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Life After Surgery

Bariatric surgery is not a quick fix. It's an ongoing journey toward weight loss through lifestyle changes. After surgery, the difference in your body makes it physically easier to adjust your eating and lifestyle habits. Fortunately, you will not have to go through the process alone. A team of professionals will be there to support your efforts. Positive changes in your body, your weight, and your health will occur, but you will need to be patient through the recovery process.

Diet After Bariatric Surgery

Because bariatric surgery permanently changes your gastrointestinal tract, you will have to make permanent changes in your eating habits to maintain good health and successfully lose weight after surgery. You will receive detailed education and counseling from our registered dietitians and other members of the bariatric surgery team in order to help you effectively make these changes. Your diet will progress through four stages after surgery in order to maximize your safety and tolerance of foods. 

Permanent changes you will have to make following bariatric surgery include the following:

The following are some of the generally accepted dietary guidelines for a healthy diet after bariatric surgery:

  • Eat very slowly, taking very small bites and chewing foods thoroughly.
  • Stop eating as soon as you begin to feel full.Include protein with all meals and snacks; aim for 60 to 80 grams of protein every day.
  • Choose foods and beverages with less than 14 grams of sugar and less than 5 grams of fat per serving to avoid empty calories and help prevent dumping syndrome.
  • Don't drink fluids with meals.
  • Stop drinking 30 minutes before eating and wait 30 minutes after eating before having something to drink.
  • Drinking fluids while eating will make you feel full before you have eaten enough protein, can cause vomiting and dumping syndrome, and can cause you to feel hungry sooner after a meal. 
  • Stay hydrated! Aim for 64 ounces of calorie-free, carbonation-free, and caffeine-free fluids a day. Sip fluids throughout the day in order to reach this goal.
  • Avoid alcohol.
  • Take vitamin and mineral supplements as recommended for your specific surgery.  Keep in mind, these supplements may not be covered by insurance, but without them you could develop micronutrient deficiencies. Eating after bariatric surgery will be much different than before, but our registered dietitians are here to support you as you make these changes.

Eating after bariatric surgery will be much different than before, but our registered dietitians are here to support you as you make these changes.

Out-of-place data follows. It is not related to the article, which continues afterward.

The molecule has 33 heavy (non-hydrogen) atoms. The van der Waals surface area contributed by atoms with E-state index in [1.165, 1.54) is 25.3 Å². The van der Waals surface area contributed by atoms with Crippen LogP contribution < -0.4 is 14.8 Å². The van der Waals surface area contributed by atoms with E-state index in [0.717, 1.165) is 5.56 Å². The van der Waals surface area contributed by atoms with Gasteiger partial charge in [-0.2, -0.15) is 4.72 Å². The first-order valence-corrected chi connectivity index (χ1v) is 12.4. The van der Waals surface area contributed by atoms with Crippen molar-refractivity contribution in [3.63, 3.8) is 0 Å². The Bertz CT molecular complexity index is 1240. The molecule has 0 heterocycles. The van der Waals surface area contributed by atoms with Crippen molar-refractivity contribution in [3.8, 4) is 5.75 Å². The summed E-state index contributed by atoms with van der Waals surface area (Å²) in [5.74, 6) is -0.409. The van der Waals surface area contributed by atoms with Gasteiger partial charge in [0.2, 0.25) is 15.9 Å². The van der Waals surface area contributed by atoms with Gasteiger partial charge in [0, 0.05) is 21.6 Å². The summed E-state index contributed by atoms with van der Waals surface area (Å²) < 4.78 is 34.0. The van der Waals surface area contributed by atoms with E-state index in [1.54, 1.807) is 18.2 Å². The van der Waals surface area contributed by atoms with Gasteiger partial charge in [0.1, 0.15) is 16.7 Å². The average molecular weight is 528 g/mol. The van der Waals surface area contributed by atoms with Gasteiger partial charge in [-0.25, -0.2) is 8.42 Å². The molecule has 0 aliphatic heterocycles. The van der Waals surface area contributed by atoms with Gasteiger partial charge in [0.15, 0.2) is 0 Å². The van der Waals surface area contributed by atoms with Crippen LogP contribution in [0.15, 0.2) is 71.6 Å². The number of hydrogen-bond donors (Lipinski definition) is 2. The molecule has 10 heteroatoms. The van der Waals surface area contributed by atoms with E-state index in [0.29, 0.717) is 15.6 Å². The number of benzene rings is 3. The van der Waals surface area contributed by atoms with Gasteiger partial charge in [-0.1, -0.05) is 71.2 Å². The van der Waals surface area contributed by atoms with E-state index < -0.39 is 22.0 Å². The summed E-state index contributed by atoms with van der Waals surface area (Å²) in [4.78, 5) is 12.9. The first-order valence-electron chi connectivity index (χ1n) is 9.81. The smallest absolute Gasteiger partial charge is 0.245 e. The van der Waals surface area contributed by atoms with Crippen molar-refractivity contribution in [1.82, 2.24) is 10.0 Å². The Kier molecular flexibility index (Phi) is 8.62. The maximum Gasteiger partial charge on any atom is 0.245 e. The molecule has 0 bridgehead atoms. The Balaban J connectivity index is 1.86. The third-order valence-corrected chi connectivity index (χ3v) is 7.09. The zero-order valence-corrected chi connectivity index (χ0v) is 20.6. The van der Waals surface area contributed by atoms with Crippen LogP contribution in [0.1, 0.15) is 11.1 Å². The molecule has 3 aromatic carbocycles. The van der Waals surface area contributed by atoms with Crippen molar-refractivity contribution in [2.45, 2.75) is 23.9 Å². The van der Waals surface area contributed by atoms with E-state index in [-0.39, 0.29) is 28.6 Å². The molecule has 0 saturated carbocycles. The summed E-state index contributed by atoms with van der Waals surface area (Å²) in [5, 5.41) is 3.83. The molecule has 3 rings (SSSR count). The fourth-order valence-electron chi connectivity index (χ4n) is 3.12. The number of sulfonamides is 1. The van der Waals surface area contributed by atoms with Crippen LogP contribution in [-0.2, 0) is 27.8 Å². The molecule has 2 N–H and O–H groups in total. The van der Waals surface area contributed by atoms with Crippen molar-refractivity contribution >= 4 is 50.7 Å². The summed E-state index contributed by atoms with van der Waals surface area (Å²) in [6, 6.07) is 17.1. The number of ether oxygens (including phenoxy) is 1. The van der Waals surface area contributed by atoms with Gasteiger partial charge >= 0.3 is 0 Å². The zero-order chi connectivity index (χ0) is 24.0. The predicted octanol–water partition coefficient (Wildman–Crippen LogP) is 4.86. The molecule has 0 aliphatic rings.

Going back to work after bariatric surgery

Your ability to resume pre-surgery levels of activity will vary according to your physical condition, the nature of the activity and the type of weight loss surgery you had. Most patients return to work and are able to exercise within one to three weeks after their laparoscopic gastric bypass. Patients who have had an open procedure do so about six weeks after surgery. 

Birth control and pregnancy

It is strongly advised that women of childbearing age use the most effective forms of birth control during the first 16 to 24 months after weight loss surgery. The added demands pregnancy places on your body and the potential for fetal damage make this a most important requirement.

Long-term follow-up after bariatric surgery

Although the short-term effects of weight loss surgery are well understood, there are still questions to be answered about the long-term effects on nutrition and body systems. Nutritional deficiencies that occur over the course of many years will need to be studied, and can depend on your diet after bariatric surgery. Over time, you will need periodic checks for anemia (low red blood cell count) and Vitamin B12, folate and iron levels. Follow-up tests will be conducted at least yearly and more often as indicated.

Support Groups

The widespread use of support groups has provided weight loss surgery patients an excellent opportunity to discuss their various personal and professional issues. Most learn, for example, that weight loss surgery will not immediately resolve existing emotional issues or heal the years of damage that morbid obesity might have inflicted on their emotional well-being. Our surgeons have support groups in place to assist you with short-term and long-term questions and needs, including the most effective exercise and diets after bariatric surgery. Most bariatric surgeons who frequently perform weight loss surgery will tell you that ongoing post-surgical support helps produce the greatest level of success for their patients in their life after bariatric surgery.